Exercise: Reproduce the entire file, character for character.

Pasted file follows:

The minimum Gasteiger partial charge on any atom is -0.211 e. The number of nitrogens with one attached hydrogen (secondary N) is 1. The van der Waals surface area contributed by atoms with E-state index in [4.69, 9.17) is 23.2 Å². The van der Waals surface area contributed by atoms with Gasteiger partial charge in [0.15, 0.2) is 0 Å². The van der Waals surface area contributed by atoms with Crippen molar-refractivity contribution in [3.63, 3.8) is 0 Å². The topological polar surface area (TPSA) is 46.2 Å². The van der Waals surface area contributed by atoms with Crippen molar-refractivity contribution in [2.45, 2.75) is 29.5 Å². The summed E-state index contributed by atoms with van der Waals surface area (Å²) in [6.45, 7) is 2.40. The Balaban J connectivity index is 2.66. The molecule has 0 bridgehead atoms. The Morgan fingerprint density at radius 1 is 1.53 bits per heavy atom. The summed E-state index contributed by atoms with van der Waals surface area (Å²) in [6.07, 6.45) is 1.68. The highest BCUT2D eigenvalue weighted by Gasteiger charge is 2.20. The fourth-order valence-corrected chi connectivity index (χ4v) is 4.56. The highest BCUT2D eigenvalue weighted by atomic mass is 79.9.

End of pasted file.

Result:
The minimum Gasteiger partial charge on any atom is -0.211 e. The number of nitrogens with one attached hydrogen (secondary N) is 1. The van der Waals surface area contributed by atoms with E-state index in [4.69, 9.17) is 23.2 Å². The van der Waals surface area contributed by atoms with Gasteiger partial charge in [0.15, 0.2) is 0 Å². The van der Waals surface area contributed by atoms with Crippen molar-refractivity contribution in [3.63, 3.8) is 0 Å². The topological polar surface area (TPSA) is 46.2 Å². The van der Waals surface area contributed by atoms with Crippen molar-refractivity contribution in [2.45, 2.75) is 29.5 Å². The summed E-state index contributed by atoms with van der Waals surface area (Å²) in [6.45, 7) is 2.40. The Balaban J connectivity index is 2.66. The molecule has 0 bridgehead atoms. The Morgan fingerprint density at radius 1 is 1.53 bits per heavy atom. The summed E-state index contributed by atoms with van der Waals surface area (Å²) in [6.07, 6.45) is 1.68. The highest BCUT2D eigenvalue weighted by Gasteiger charge is 2.20. The fourth-order valence-corrected chi connectivity index (χ4v) is 4.56. The highest BCUT2D eigenvalue weighted by atomic mass is 79.9.